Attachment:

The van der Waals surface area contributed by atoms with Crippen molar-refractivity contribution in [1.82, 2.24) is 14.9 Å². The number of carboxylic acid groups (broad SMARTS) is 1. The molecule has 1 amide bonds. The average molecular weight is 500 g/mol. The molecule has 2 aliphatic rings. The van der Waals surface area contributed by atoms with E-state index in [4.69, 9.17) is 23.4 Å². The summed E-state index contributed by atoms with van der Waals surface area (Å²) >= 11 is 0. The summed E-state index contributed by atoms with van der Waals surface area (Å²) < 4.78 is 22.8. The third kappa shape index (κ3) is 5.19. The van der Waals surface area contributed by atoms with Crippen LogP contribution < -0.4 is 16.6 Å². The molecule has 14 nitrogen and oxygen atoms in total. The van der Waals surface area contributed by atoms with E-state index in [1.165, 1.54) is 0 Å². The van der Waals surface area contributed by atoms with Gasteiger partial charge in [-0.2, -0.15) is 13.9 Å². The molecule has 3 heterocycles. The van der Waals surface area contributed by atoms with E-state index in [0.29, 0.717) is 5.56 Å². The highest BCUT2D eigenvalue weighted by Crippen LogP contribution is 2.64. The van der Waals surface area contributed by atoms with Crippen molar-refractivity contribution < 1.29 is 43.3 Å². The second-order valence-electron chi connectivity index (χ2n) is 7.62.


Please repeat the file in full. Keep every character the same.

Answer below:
The van der Waals surface area contributed by atoms with Crippen molar-refractivity contribution in [1.82, 2.24) is 14.9 Å². The number of carboxylic acid groups (broad SMARTS) is 1. The molecule has 1 amide bonds. The average molecular weight is 500 g/mol. The molecule has 2 aliphatic rings. The van der Waals surface area contributed by atoms with E-state index in [4.69, 9.17) is 23.4 Å². The summed E-state index contributed by atoms with van der Waals surface area (Å²) >= 11 is 0. The summed E-state index contributed by atoms with van der Waals surface area (Å²) < 4.78 is 22.8. The third kappa shape index (κ3) is 5.19. The van der Waals surface area contributed by atoms with Crippen LogP contribution < -0.4 is 16.6 Å². The molecule has 14 nitrogen and oxygen atoms in total. The van der Waals surface area contributed by atoms with E-state index in [1.165, 1.54) is 0 Å². The van der Waals surface area contributed by atoms with Gasteiger partial charge in [-0.2, -0.15) is 13.9 Å². The molecule has 3 heterocycles. The van der Waals surface area contributed by atoms with E-state index in [0.29, 0.717) is 5.56 Å². The highest BCUT2D eigenvalue weighted by Crippen LogP contribution is 2.64. The van der Waals surface area contributed by atoms with Crippen molar-refractivity contribution < 1.29 is 43.3 Å². The second-order valence-electron chi connectivity index (χ2n) is 7.62.